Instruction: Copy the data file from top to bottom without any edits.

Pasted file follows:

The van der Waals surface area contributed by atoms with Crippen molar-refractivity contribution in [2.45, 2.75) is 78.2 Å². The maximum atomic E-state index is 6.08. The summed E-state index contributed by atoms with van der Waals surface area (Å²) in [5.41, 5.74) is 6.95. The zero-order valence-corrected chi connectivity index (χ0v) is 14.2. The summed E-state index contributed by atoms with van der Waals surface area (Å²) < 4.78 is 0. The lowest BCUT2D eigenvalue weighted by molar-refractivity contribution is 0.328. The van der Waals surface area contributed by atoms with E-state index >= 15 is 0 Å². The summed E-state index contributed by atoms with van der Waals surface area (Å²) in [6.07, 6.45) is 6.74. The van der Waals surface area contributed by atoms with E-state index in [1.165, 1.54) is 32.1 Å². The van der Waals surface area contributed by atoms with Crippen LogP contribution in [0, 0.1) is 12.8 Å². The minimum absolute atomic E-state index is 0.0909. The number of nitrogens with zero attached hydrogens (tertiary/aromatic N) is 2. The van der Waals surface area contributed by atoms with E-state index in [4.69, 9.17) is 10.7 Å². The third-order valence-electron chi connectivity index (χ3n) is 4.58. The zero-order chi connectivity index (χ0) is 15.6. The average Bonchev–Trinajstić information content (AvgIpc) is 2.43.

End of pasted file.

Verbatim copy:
The van der Waals surface area contributed by atoms with Crippen molar-refractivity contribution in [2.45, 2.75) is 78.2 Å². The maximum atomic E-state index is 6.08. The summed E-state index contributed by atoms with van der Waals surface area (Å²) in [5.41, 5.74) is 6.95. The zero-order valence-corrected chi connectivity index (χ0v) is 14.2. The summed E-state index contributed by atoms with van der Waals surface area (Å²) < 4.78 is 0. The lowest BCUT2D eigenvalue weighted by molar-refractivity contribution is 0.328. The van der Waals surface area contributed by atoms with E-state index >= 15 is 0 Å². The summed E-state index contributed by atoms with van der Waals surface area (Å²) in [6.07, 6.45) is 6.74. The van der Waals surface area contributed by atoms with E-state index in [1.165, 1.54) is 32.1 Å². The van der Waals surface area contributed by atoms with Crippen LogP contribution in [0, 0.1) is 12.8 Å². The minimum absolute atomic E-state index is 0.0909. The number of nitrogens with zero attached hydrogens (tertiary/aromatic N) is 2. The van der Waals surface area contributed by atoms with E-state index in [4.69, 9.17) is 10.7 Å². The third-order valence-electron chi connectivity index (χ3n) is 4.58. The zero-order chi connectivity index (χ0) is 15.6. The average Bonchev–Trinajstić information content (AvgIpc) is 2.43.